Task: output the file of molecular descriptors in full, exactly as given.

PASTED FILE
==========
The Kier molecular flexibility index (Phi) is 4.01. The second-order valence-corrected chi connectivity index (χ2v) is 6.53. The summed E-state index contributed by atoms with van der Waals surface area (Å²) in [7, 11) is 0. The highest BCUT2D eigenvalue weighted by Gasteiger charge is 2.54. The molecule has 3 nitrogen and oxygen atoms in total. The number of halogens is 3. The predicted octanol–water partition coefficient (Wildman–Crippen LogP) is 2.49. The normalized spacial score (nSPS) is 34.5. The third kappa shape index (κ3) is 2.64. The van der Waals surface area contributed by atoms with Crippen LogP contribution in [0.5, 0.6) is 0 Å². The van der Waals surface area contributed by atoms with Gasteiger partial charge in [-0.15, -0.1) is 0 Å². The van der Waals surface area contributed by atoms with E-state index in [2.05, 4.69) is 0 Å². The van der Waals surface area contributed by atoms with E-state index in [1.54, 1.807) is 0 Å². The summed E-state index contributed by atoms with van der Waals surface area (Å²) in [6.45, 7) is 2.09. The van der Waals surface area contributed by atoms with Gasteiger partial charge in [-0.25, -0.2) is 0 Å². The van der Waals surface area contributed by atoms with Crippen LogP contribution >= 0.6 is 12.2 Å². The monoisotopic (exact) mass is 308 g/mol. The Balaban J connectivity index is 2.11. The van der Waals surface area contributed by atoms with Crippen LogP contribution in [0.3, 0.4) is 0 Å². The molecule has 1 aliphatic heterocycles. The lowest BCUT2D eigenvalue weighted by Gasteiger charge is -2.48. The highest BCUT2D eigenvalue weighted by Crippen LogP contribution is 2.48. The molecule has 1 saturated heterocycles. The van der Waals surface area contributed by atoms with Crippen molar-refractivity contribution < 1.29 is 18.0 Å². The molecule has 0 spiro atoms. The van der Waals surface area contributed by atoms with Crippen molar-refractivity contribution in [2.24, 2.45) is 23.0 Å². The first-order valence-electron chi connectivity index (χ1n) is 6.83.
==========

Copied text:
The Kier molecular flexibility index (Phi) is 4.01. The second-order valence-corrected chi connectivity index (χ2v) is 6.53. The summed E-state index contributed by atoms with van der Waals surface area (Å²) in [7, 11) is 0. The highest BCUT2D eigenvalue weighted by Gasteiger charge is 2.54. The molecule has 3 nitrogen and oxygen atoms in total. The number of halogens is 3. The predicted octanol–water partition coefficient (Wildman–Crippen LogP) is 2.49. The normalized spacial score (nSPS) is 34.5. The third kappa shape index (κ3) is 2.64. The van der Waals surface area contributed by atoms with Crippen LogP contribution in [0.5, 0.6) is 0 Å². The van der Waals surface area contributed by atoms with Gasteiger partial charge in [-0.15, -0.1) is 0 Å². The van der Waals surface area contributed by atoms with E-state index in [2.05, 4.69) is 0 Å². The van der Waals surface area contributed by atoms with E-state index in [1.54, 1.807) is 0 Å². The summed E-state index contributed by atoms with van der Waals surface area (Å²) in [6.45, 7) is 2.09. The van der Waals surface area contributed by atoms with Gasteiger partial charge in [-0.25, -0.2) is 0 Å². The van der Waals surface area contributed by atoms with Crippen LogP contribution >= 0.6 is 12.2 Å². The monoisotopic (exact) mass is 308 g/mol. The Balaban J connectivity index is 2.11. The van der Waals surface area contributed by atoms with Crippen LogP contribution in [0.3, 0.4) is 0 Å². The molecule has 1 aliphatic heterocycles. The lowest BCUT2D eigenvalue weighted by Gasteiger charge is -2.48. The highest BCUT2D eigenvalue weighted by Crippen LogP contribution is 2.48. The molecule has 1 saturated heterocycles. The van der Waals surface area contributed by atoms with Crippen molar-refractivity contribution < 1.29 is 18.0 Å². The molecule has 0 spiro atoms. The van der Waals surface area contributed by atoms with Crippen molar-refractivity contribution in [2.24, 2.45) is 23.0 Å². The first-order valence-electron chi connectivity index (χ1n) is 6.83.